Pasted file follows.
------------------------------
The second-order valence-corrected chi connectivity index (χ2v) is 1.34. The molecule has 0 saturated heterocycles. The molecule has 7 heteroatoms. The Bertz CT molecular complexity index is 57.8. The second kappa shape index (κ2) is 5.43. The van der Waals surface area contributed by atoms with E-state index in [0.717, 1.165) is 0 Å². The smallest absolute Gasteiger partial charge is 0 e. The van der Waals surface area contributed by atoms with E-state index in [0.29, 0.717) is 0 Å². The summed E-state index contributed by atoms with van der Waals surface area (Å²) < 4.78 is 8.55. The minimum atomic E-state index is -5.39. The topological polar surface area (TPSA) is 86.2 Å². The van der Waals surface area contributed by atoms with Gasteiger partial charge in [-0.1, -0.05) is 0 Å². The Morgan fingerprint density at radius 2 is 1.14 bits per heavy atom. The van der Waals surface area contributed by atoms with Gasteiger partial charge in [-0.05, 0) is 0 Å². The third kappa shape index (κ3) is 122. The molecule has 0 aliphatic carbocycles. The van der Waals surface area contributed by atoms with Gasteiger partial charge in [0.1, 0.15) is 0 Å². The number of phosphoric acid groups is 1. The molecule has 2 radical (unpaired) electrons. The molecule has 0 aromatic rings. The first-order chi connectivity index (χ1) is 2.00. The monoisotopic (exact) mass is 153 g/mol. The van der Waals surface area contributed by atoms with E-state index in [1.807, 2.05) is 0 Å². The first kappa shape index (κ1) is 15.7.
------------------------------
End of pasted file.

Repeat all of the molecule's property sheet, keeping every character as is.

The second-order valence-corrected chi connectivity index (χ2v) is 1.34. The molecule has 0 saturated heterocycles. The molecule has 7 heteroatoms. The Bertz CT molecular complexity index is 57.8. The second kappa shape index (κ2) is 5.43. The van der Waals surface area contributed by atoms with E-state index in [0.717, 1.165) is 0 Å². The smallest absolute Gasteiger partial charge is 0 e. The van der Waals surface area contributed by atoms with E-state index in [0.29, 0.717) is 0 Å². The summed E-state index contributed by atoms with van der Waals surface area (Å²) < 4.78 is 8.55. The minimum atomic E-state index is -5.39. The topological polar surface area (TPSA) is 86.2 Å². The van der Waals surface area contributed by atoms with Gasteiger partial charge in [-0.1, -0.05) is 0 Å². The Morgan fingerprint density at radius 2 is 1.14 bits per heavy atom. The van der Waals surface area contributed by atoms with Gasteiger partial charge in [-0.05, 0) is 0 Å². The third kappa shape index (κ3) is 122. The molecule has 0 aliphatic carbocycles. The van der Waals surface area contributed by atoms with Gasteiger partial charge in [0.1, 0.15) is 0 Å². The number of phosphoric acid groups is 1. The molecule has 2 radical (unpaired) electrons. The molecule has 0 aromatic rings. The first-order chi connectivity index (χ1) is 2.00. The monoisotopic (exact) mass is 153 g/mol. The van der Waals surface area contributed by atoms with E-state index in [1.807, 2.05) is 0 Å². The first kappa shape index (κ1) is 15.7.